They say that too much of anything is bad, no matter how good it might seem initially. Believe it or not, the same principle applies to the sun. The sun, earth's ultimate source of light, life and energy, can also be a source of damage for the skin. You might ask, "How is this possible?" True, it does seem rather contradictory. Vitamin D, which is important for bone mineralization, is generated in the skin after being absorbed from the sunlight. However, basking in the sun's rays can also be harmful if done too much.
But before discussing how the sun can produce unwanted effects for your skin, it's only right to talk about its advantages as well. More than anything, sunlight provides the heat and warmth that we need for our day-to-day living. Without the sun, the human race will cease to exist the same way the dinosaurs were wiped off the face of the earth.
Here are a few benefits you can get from the sunlight:
- Vitamin D. As mentioned, this vitamin is essential for bone mineralization as well as the absorption of phosphorus and calcium.
- Tanning. People flock to the beaches during summer to get those ever famous tan lines. Sunlight actually alters the melanin in your skin to give it darker pigment overtime. This can give your skin a healthy glow, but too much can cause sunburn.
Although the sun seems very beneficial, too much of it seems to cause more harmful effects to your skin.
Faster skin aging
You've seen pictures of truck drivers with wrinkled skin only in half of their bodies due to overexposure to the sun. The sunlight causes the skin to become less elastic, leading to the formation of wrinkles. Although the effects may not show immediately, they tend to get worse as time goes by.
This is the more serious effect of overexposure to the sunlight. Skin cancer usually comes in three forms. Basal cell carcinoma are more common in fair-skinned people and starts as a fleshy nodule; squamous cell carcinoma, on the other hand, starts as a red and scaly nodule; melanoma, the most deadly of the three, starts as a mole-like lesion with irregular borders. That is why it is always recommended to cover your skin moles, even if they are benign.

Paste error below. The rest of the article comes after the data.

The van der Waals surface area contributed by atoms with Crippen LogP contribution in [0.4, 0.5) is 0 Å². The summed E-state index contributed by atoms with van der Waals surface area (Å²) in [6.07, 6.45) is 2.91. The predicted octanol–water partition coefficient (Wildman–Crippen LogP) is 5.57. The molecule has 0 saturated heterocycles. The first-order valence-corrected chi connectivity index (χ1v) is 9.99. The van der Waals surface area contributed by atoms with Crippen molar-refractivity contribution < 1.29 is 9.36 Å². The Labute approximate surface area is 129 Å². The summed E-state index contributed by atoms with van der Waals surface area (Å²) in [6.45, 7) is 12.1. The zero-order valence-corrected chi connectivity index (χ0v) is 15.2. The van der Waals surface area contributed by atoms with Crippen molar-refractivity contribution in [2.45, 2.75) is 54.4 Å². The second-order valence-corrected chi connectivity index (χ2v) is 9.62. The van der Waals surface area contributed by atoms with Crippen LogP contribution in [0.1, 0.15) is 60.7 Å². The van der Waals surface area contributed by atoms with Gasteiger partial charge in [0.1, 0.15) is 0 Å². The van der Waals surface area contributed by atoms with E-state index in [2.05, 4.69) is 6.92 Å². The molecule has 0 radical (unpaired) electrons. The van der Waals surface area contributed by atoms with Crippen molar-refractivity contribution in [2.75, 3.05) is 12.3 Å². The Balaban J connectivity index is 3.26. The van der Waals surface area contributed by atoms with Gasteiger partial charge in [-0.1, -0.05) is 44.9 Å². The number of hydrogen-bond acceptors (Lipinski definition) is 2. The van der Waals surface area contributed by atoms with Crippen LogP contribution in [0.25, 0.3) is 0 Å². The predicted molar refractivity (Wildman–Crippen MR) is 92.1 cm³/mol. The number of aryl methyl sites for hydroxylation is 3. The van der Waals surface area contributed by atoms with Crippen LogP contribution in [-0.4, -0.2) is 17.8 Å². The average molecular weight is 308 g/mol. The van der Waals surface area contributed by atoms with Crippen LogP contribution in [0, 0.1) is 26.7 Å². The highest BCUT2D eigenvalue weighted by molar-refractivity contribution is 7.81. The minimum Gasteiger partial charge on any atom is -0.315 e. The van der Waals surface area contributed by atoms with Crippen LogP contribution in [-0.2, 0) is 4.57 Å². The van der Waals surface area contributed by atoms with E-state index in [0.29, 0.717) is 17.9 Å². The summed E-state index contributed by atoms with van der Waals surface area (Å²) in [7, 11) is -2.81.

Although tanning is seen as desirable by some, most physicians regard sunburn as a serious skin cancer risk. Sunburn starts as a mild redness on the affected portion of the skin, and this usually peaks within 24 hours, often accompanied by pain upon touching. Worse symptoms include blistering, swelling, fever, chills, nausea, and even delirium. Home remedies such as cold compress and soothing creams provide only temporary relief. In serious cases, it's better to consult your dermatologist.
Some people actually develop allergies to the sunlight, the symptoms of which can range from something as mild as red splotches to more serious ones like blisters, hives, and bumps.
Now that you know the harmful effects caused by the sun, remember that prevention is better than cure. Avoid exposure to the sun especially during peak hours (e.g. noon) and put on sun block, preferably with SPF 15 or higher.
Kim Stevenson is writing for a great health website, RemoveSkinMoles.Com. It is one of the greatest sources of information about skin care and mole removal.